UPDATING THE BEARS
Since losing to WVU on a Juwan Staten reverse lay-up with just three seconds to go on Jan. 28, the Bears have compiled a 4-2 mark. Two wins over Oklahoma State and victories over TCU and Kansas State have been countered by losses to Kansas and Oklahoma, leaving Baylor on the bubble just as the Mountaineers are. Bracketologist Joe Lunardi, who we'll put up against anyone as the top analyst of tournament selections, has both the Mountaineers and Bears on his "First Four Out" list, which highlights the critical nature of this game. While a win doesn't put either team in, a loss will be a huge blow to the loser's tournament hopes.
The Bears continue to feature an inside-outside punch that can be difficult to match. Inside, Corey Jefferson (Jr., F, 6-9) and Isaiah Austin (So., C, 7-1) combine for 24.1 points and 14 rebounds per game, and although Austin continues to catch some flack for floating outside at times and taking too many mid-range shots, there's no doubt that it's effective when he's hitting. Guard Brady Heslip (Sr., 6-2) is still the sniper of the team, and accounts for 11.5 points per game. Only 12 of his successful field goals have come from inside the arc, making him the primary target to watch from that distance. Kenny Chery (G, Jr., 5-11) is an overlooked mainstay, averaging 10.2 points and 4.9 assists per outing. Keeping him off the line is critical, as he makes 83.3% of his free throws. Head coach Bob Huggins singled out Chery as one of the keys to Baylor's improvement, noting that his recovery from injury and improved play has made the Bears much more difficult to guard.
After the WVU game, BU has contests with Texas, Texas Tech, Iowa State and Kansas State, so the Bears have to like their chances to improve their NCAA standing. a win here, and they could probably afford another loss before the tournament. However, if they drop this road trip, they might have to win all four of their remaining games to get in.
At first glance, this might appear to be another battle of the bigs where the Mountaineers are outmanned, but a few key differences give WVU hope to at least stay competitive when the ball goes inside.
|Sat Feb 22
1:30 PM E
WVU 15-11, 7-6
BU 17-9, 5-8
WVU - 66
BU - 41
First, as mentioned above, Austin isn't the most physical guy around. While he does get totally unfounded criticism for being soft, he does struggle at times to use his height to the best of his advantage. He has cut down on the number of 3-pointers he has hoisted this year, but he'll still get off the blocks at times to put up a jumper or two. That certainly works to WVU's advantage.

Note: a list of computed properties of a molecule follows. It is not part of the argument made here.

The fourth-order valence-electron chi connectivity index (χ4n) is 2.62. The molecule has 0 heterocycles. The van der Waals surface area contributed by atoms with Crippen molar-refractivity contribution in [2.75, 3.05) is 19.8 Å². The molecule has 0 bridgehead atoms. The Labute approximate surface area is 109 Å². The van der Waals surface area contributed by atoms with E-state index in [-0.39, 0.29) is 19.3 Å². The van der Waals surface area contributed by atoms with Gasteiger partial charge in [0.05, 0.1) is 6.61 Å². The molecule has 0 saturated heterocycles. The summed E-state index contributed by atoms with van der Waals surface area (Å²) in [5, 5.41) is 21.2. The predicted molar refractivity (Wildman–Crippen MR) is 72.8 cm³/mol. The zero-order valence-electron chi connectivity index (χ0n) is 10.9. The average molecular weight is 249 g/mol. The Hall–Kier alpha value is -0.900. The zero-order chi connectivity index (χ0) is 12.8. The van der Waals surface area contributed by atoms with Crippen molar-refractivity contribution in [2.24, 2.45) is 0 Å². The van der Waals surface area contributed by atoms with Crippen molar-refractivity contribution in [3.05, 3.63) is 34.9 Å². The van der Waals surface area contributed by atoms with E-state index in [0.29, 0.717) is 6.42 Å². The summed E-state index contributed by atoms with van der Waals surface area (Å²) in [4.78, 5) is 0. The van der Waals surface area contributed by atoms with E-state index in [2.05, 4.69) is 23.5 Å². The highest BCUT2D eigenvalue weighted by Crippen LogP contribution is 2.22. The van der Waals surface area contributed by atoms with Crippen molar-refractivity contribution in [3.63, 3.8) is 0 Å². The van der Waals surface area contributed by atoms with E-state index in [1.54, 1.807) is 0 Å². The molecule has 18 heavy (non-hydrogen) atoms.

Jefferson had just six points and five boards in the first match-up, and played only 21 minutes. If WVU can get a repeat of those totals, it's going to have a great chance to win the game. Gathers, with his great size advantage, had eight points and 12 boards in 30 minutes in the first contest, but his minutes have dropped steadily since. He's averaged fewer than 15 minutes per game against Oklahoma, TCU and Kansas State, and foul trouble was not an apparent reason.
Certainly BU will look to get the ball inside more against WVU, but the Mountaineers should be able to battle the Bears more effectively than other teams such as Texas and K-State. Remi Dibo and Nathan Adrian will be key in providing help to the three-headed center of Devin Williams, Brandon Watkins and Kevin Noreen, and if they can keep things reasonable close in the lane, West Virginia has a solid chance of getting the critical win.
Baylor has played three overtime games this year, and has won them all. Their last two games both took extra time, as the Bears downed Kansas State in double overtime and Oklahoma State in one extra period. WVU has won both of its overtime games this season.
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Brady Heslip has started each of the last seven games and played 30+ minutes in all of them. That's an increase of 11 minutes per outing over the time he accrued as a sub coming off the bench earlier in the season. He productivity has ramped up accordingly, as he has gone 28-61 from distance and averaged 14 points per outing in those starts.
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Players with big stats often pile those numbers up against lesser competition, only to see them fall when conference play begins. Among the long string of impressive stats recorded by Juwan Staten this year, the fact that he is averaging 19.9 points in Big 12 play, as opposed to 18.1 points per game overall, might be one of his most notable feats. He's also shooting 51.4% from the field in those contests -- demonstrating thta he's not just launching a ton of shots.
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West Virginia obviously has defensive struggles, but one of the factors that really causes issues in possesions per game. The Mountaineers yield an average of 1.04 points per possession, which is very close to the media of Division 1 schools (171st in the nation). Baylor, by comparison, allows 1.03 points per possession, placing it 146th nationally.
The difference comes in possessions per game. WVU allows 69.8 chances per game to its foes, while the Bears yield just 66.6. A difference of three possessions per game may not sound like a lot, but at the rate at which both teams scores, that accounts for a bit more than three points. Think WVU wouldn't like to have three more points in every game it played this year? Not only would it have meant another win outright, it would have made a number of losses play out much differently in the last couple of minutes.